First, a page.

Private equity firms invested in record 464 CEE companies in 2019. Investments rose 7% to €2.95bn, and VC investments achieved a new record. Private equity firms invested in a record 464 companies in Central and Eastern Europe (CEE) in 2019., with investments increasing by 7% year-on-year to €2.95 billion, as the industry strengthened its commitment to the SMEs and start-ups that are fuelling the region’s economic growth and innovation, according to Invest Europe data.
Invest Europe, (former European Private Equity and Venture Capital Association (EVCA)), the association representing Europe’s private equity, venture capital, and infrastructure sectors, as well as their investors, published its 2019 Central and Eastern Europe Private Equity Statistics. The report shows that private equity investment reached the second-highest total ever recorded at €2.95 billion, with the number of companies up 10% on the previous year to a new all-time high. Both figures are well above the previous five-year average for the region. Venture capital investment doubled to a record €338 million in 2019, with 369 companies receiving VC support. The result followed record VC fundraising over the past three years, underlining the CEE’s booming start-up culture, focused particularly on Hungary and Poland.
Robert Manz, chair of Invest Europe’s Central and Eastern Europe Taskforce, commented: “Since the fall of the Berlin Wall three decades ago, Central and Eastern Europe has undergone a remarkable political and economic transformation. Private equity is proud to have played its part, bringing not only capital but also the expertise and skills to help drive the region’s successful convergence process.”
Eric de Montgolfier, CEO of Invest Europe, added: “The 2019 Central and Eastern Europe Private Equity Statistics paint the picture of a mature investment ecosystem that still has plenty of room to grow. Across the region, private equity and venture capital are supporting innovation and business expansion, which in turn is driving economic growth and job creation.”
Estonia was the leading destination in terms of investment in 2019, accounting for 23% of the private equity capital invested in the region, followed by Poland (20%) and Romania (19%). About half the investment flowed into the information and communication technology (ICT) sector, aiming to follow in the footsteps of CEE tech leaders including Bucharest-founded business automation software group UiPath and Polish online medical appointment booking system developer DocPlanner.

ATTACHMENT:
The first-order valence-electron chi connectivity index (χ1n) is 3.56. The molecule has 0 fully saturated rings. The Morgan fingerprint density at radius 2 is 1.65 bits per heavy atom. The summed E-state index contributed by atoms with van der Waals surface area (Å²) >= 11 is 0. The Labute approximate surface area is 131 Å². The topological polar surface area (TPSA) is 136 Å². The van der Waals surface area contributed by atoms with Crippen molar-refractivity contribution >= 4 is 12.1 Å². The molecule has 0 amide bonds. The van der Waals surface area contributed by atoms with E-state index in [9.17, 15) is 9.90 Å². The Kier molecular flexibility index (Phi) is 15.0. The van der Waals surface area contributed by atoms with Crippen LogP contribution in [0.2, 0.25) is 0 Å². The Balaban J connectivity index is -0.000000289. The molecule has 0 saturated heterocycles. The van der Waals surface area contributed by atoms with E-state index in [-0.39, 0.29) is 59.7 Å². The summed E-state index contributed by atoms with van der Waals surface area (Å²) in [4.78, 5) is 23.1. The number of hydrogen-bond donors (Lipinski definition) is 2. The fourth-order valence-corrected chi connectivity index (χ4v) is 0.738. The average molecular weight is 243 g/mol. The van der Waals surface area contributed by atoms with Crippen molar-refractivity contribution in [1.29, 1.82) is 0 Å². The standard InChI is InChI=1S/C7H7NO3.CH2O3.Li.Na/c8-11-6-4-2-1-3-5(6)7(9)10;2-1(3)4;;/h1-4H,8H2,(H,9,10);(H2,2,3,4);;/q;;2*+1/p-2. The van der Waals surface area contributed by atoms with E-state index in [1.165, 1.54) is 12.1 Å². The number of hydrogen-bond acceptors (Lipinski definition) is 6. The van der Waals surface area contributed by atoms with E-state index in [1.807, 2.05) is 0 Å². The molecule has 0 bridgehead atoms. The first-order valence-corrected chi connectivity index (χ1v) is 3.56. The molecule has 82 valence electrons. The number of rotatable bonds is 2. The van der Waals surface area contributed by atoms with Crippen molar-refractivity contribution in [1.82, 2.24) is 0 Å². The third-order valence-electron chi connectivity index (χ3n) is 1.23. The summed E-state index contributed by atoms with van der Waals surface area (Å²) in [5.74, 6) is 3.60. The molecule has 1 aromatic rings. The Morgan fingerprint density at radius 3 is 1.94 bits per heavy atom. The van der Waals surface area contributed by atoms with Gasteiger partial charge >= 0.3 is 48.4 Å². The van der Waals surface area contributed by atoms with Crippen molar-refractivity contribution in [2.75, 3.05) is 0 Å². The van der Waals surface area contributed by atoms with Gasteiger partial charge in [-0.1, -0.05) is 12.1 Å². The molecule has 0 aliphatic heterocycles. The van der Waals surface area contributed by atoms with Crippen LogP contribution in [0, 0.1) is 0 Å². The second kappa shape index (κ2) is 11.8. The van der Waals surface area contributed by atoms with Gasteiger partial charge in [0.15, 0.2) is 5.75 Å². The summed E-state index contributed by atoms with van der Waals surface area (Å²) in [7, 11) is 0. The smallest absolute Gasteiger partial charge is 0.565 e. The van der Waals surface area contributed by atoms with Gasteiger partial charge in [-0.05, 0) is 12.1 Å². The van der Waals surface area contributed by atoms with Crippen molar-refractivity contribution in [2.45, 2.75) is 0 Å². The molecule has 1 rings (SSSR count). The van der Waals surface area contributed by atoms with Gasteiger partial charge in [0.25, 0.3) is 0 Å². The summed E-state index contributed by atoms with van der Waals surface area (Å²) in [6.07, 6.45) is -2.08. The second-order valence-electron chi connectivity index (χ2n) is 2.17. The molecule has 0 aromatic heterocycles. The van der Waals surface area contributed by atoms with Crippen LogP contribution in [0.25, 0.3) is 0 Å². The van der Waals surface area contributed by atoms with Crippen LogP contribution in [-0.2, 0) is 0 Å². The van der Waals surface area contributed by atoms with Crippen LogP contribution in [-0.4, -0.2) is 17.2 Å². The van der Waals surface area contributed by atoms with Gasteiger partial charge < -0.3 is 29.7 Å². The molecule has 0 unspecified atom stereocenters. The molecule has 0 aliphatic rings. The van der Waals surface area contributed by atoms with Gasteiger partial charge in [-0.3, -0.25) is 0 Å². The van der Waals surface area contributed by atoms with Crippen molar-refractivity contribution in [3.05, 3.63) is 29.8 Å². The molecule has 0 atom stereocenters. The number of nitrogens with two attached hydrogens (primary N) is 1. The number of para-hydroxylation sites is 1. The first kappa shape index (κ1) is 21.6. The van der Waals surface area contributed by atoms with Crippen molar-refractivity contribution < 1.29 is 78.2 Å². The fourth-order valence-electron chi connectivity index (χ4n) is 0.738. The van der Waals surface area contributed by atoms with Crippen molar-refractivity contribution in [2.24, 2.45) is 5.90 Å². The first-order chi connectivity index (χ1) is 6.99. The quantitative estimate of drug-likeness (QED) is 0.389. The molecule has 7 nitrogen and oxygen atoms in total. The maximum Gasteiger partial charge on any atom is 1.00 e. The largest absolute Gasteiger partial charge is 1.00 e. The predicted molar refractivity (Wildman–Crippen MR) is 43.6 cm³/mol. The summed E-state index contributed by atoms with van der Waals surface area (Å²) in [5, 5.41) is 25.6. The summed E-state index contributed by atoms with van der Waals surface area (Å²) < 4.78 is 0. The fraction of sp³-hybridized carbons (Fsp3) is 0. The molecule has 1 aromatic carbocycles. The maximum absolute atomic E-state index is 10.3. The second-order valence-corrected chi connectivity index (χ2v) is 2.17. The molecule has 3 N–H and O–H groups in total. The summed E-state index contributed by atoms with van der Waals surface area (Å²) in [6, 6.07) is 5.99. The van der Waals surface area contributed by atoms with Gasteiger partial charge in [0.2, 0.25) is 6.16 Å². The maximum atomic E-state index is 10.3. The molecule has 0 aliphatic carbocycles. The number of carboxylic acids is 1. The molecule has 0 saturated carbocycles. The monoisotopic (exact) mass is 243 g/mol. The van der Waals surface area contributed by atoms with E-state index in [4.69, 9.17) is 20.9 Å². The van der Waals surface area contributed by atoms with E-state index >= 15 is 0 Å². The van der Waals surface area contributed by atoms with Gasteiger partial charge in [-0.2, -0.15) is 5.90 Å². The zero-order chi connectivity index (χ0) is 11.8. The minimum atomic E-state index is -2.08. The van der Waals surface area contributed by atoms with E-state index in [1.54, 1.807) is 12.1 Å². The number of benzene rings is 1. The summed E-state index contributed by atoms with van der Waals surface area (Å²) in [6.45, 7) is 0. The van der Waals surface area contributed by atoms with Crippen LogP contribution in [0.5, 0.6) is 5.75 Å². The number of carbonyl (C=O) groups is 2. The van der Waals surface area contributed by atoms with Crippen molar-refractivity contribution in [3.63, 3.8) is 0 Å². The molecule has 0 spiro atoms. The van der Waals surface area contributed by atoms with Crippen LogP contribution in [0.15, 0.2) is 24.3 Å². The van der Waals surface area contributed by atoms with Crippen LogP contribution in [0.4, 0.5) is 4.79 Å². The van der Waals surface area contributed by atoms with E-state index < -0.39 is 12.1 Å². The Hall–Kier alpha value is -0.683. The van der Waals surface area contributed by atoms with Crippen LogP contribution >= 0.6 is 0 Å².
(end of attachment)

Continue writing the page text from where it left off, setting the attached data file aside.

Fundraising for Central and Eastern European private equity funds was €1.4 billion in 2019, in line with the previous five-year average. At €631 million, venture capital firms accounted for 45% of the capital raised, the second-highest total on record. Buyout funds represented 40% of the total raised, with growth funds accounting for the remaining 15%.
Mirna Marovic, President of the Croatian Private Equity and Venture Capital Association (CVCA) said that there are several reasons to be optimistic about the private equity and venture capital industry in Croatia. “The official Invest Europe statistics show an impressive increase in private equity activity, but they also understate the true figures in the venture capital industry. In 2019, the first Croatian venture capital fund Fil Rouge Capital II started its operations with the fundraised amount of €45 million and this activity is not presented in the official statistics since Invest Europe methodology excludes incubator programs. Besides, many Croatian startups which have Croatian founders and development teams in Croatia have decided to legally incorporate their companies in more investor-friendly jurisdictions, so those companies are not counted either in the official statistics. However, already the numbers showed in the official statistics compiled by Invest Europe and with assistance of the CVCA provide all the reasons to be optimistic.”
Croatian private equity investments accounted for €94 million in 2019., which is an increase of 16%, compared to 2018. (€81 million). The value of exits was €23 million in 2019, much higher than only €2 million in 2018. In 2019, private equity investment as a percentage of GDP in Croatia was 0,174%, similar to the CEE average of 0,175%. Serbia totaled 0,905% which is the second largest in Europe, above the pan-Europe’s average of 0,533%.
As for private equity investments in Croatia, Polish private equity firm Enterprise Investors (EI)
acquired a 100% stake in local retail chain Studenac in 2018 and the remaining 35% stake in bakery and confectionery manufacturer PAN-PEK in October 2020. In 2019, private equity firm Mid Europa Partners (MEP) has acquired a majority stake in Mlinar, a leading Croatian retail and wholesale bakery.